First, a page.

Most of the relevant facts elicited from testimony at the hearing before the Administrative Law Judge (ALJ) are undisputed. At the time of the hearing, CRW had been in business for twenty years and had two retail locations, one in Burlington and one in Haddon Heights. During that twenty-year period, no installer had filed a claim for either unemployment or disability benefits. Both stores use the name Burlington Carpet and sell carpeting and area rugs. In its advertisements, CRW quotes both installed and uninstalled prices for its carpeting. Approximately sixty percent of its carpet sales include installation.

When CRW transacts a sale of carpeting that includes installation, it charges the customer an aggregate price, which includes the retail price of the carpeting and a charge for installation that is equal to or five percent greater than CRW's cost (the installer's fee). When the carpeting is available, CRW schedules the installation date with the customer. CRW then posts notice of the installation job on a calendar board in its warehouse. One of a pool of qualified installers selects that job and then installs the carpeting at the customer's residence or place of business. Although CRW has experimented with having installers on its payroll, that practice proved to be unsuccessful because of the seasonal nature of the business.

Training and experience are required before one can become a qualified carpet installer. Typically, a novice installer will apprentice with an experienced installer for three to five years. After the apprenticeship, the installer submits his qualifications and price schedule to carpet retailers that are in the market for new installers. CRW ordinarily accepts only those installers whose prices and qualifications it deems appropriate and who submit proof of insurance. CRW also maintains its own liability insurance.

Once approved, installers obtain work by selecting installation jobs from CRW's calendar board, usually on the basis of the installer's geographical preference. CRW does not guarantee any installer a set volume of work, nor are installers obligated to take specific jobs or perform a specified volume of work. Some installers devote a substantial percentage of their time to installations for CRW, but none works for CRW exclusively. On average, installers provide services for three to five different carpet retailers.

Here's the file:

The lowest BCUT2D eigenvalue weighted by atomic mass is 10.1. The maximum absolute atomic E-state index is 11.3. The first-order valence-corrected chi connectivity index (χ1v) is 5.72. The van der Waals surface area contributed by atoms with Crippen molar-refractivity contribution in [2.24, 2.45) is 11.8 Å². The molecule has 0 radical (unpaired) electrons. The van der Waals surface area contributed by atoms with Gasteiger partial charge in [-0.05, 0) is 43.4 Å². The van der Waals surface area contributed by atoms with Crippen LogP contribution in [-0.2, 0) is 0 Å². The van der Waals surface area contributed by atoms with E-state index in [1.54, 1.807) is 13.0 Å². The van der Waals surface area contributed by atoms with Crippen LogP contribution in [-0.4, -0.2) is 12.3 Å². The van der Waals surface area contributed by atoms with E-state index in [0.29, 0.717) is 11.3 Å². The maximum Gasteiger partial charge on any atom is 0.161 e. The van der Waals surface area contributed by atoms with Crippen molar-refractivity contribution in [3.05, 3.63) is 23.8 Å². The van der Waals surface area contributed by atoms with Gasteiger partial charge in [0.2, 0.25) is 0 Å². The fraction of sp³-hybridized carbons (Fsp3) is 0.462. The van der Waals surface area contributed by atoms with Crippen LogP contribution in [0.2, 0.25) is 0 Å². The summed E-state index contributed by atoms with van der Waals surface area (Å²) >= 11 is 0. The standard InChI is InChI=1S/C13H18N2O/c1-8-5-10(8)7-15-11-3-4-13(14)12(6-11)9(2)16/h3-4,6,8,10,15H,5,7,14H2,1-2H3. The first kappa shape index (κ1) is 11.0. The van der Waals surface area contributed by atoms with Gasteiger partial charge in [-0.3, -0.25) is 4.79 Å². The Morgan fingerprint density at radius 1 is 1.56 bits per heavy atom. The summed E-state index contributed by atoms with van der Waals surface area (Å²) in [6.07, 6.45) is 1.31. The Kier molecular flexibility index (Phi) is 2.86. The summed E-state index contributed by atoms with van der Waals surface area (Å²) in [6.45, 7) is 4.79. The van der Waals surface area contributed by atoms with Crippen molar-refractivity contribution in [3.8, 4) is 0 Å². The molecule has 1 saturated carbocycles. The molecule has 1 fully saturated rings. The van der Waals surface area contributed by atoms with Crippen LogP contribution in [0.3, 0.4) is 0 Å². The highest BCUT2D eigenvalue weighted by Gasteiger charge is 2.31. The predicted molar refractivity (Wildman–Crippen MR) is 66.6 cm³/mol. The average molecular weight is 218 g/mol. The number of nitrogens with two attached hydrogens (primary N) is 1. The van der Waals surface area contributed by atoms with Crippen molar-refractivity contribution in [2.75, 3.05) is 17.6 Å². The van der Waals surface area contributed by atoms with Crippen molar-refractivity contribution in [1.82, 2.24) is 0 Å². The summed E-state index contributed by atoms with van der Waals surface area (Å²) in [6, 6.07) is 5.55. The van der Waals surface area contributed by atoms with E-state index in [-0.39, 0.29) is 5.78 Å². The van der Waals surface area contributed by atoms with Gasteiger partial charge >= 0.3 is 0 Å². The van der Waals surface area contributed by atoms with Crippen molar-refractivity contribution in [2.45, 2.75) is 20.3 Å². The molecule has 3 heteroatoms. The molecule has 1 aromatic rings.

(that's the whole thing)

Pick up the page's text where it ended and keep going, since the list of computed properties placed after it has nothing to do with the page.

After an installer selects a job, he generally has no contact with the customer until the date of installation other than to call the customer to confirm the appointment. On the designated day, the installer picks up the carpeting from CRW's warehouse, transports it to the designated place of delivery, and performs the installation. The installer provides at his own expense all the equipment and supplies required for installation, including a vehicle, adhesive glue, staple-guns, rollers, tape, a power stretcher, and nails. On occasion, the customer will ask the installer to perform extra work. In those instances, the customer pays the installer directly for the incremental services. Otherwise, the customer pays CRW the total cost of the carpeting and installation.

Although installers negotiate their fees with CRW, the rates they charge do not vary significantly. The cost of a job usually is determined by multiplying the number of square yards by the installer's rate. An added charge may be assessed for custom work. Installers submit invoices directly to CRW, and CRW pays the installer even if the customer fails to pay CRW. Approximately seventy-five percent of the installers use CRW's standard invoice form, which CRW provides at its expense in order to facilitate its record-keeping. CRW does not withhold any taxes from the installers' fee.